A Twitter exchange Sunday between Sara Goldrick-Rab and Ken Lindblom touched on a favorite topic, but one that I don’t think we take seriously enough. SGR asked for a definition of “college readiness” in accessible language; Lindblom responded that graduate schools don’t teach accessible writing.
They don’t. It’s a real problem.
The postmodernist trend of the 90’s had its strengths, but one of its greatest flaws was a semi-intentional premium on incomprehensibility. When you’re supposed to show your sophistication with terms like “always already” and “overdetermined,” simple statements come across as naive. Traditionalists used to make great sport of quoting particularly opaque sentences out of context, poking fun at highfalutin word salad. Admittedly, the search for sentences like that was often like looking for hay in a haystack.
Postmodernism aside, though, academic writing isn’t typically geared towards the educated public. We know the reasons for that, and some of the reasons make sense. Making a narrow point seven levels into an argument requires using shorthand for the first five or six levels, or you’d never get it done. (A few months ago a mathematician was asked to leave a plane because someone in the seat next to him found his notes jarring. They were a complicated math problem.) The public isn’t really into footnotes. Specialists use shorthand that non-specialists find daunting, and it makes sense that they do. On campus, I don’t stop to define “accreditation” every time I say it. It wouldn’t help.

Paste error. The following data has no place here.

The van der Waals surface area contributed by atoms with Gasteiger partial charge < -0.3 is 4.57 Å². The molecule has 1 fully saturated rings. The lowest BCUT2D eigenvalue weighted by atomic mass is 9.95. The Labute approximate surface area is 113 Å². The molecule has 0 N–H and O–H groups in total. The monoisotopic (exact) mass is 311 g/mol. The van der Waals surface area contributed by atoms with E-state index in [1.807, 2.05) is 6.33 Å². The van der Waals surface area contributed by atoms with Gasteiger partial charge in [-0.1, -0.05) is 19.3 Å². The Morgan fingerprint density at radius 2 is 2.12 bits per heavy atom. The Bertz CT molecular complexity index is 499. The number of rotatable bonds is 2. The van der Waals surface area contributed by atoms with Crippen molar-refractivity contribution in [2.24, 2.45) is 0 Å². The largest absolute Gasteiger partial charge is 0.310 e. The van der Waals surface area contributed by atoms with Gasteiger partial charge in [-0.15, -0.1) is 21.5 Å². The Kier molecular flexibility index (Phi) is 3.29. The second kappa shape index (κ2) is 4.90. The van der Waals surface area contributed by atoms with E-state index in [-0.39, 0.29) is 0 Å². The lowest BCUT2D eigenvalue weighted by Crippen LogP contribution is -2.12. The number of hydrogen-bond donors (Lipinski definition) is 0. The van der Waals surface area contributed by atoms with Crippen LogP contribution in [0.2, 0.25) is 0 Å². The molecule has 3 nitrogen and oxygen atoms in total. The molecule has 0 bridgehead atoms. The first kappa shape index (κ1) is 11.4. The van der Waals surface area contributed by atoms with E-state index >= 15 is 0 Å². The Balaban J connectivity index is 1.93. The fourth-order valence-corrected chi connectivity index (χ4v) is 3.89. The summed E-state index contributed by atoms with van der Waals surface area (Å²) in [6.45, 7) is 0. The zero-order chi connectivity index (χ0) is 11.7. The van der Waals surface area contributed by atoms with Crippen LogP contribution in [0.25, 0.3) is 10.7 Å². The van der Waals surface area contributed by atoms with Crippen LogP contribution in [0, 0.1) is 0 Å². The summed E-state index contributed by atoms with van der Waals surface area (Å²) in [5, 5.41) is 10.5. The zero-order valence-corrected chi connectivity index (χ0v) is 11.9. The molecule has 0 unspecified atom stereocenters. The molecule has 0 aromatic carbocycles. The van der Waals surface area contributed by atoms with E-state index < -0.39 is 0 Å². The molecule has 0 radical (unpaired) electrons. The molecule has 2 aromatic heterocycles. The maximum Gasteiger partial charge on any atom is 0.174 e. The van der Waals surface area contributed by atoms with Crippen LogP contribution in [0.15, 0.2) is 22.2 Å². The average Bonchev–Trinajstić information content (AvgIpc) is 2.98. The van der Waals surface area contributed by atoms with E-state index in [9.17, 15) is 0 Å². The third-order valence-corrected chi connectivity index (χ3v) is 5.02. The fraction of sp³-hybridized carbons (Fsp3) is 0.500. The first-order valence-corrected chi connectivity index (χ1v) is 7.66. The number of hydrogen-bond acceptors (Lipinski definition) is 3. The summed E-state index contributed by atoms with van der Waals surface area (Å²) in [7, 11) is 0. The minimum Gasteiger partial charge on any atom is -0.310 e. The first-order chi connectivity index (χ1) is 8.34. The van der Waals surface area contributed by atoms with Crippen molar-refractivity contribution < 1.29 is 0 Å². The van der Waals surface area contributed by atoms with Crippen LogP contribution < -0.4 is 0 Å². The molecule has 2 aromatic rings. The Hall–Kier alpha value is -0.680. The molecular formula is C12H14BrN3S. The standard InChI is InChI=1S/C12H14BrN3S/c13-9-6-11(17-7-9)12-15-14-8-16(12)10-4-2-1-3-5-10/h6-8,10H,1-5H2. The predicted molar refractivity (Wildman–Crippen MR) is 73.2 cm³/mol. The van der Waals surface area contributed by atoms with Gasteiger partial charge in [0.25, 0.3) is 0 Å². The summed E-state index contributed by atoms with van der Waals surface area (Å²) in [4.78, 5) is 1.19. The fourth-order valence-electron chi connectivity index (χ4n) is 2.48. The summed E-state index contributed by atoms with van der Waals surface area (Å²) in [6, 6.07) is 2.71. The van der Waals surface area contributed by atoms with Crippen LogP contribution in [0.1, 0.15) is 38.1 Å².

But our failure, as a sector, to engage the public has created a vacuum. When we leave the public sphere to others, with their own agendas, they take advantage. Now the stories making the rounds about academia are about “dropout factories,” student loans, and political correctness. Those stories are based on varying degrees of truth, but our stories are missing. Why aren’t we hearing about those…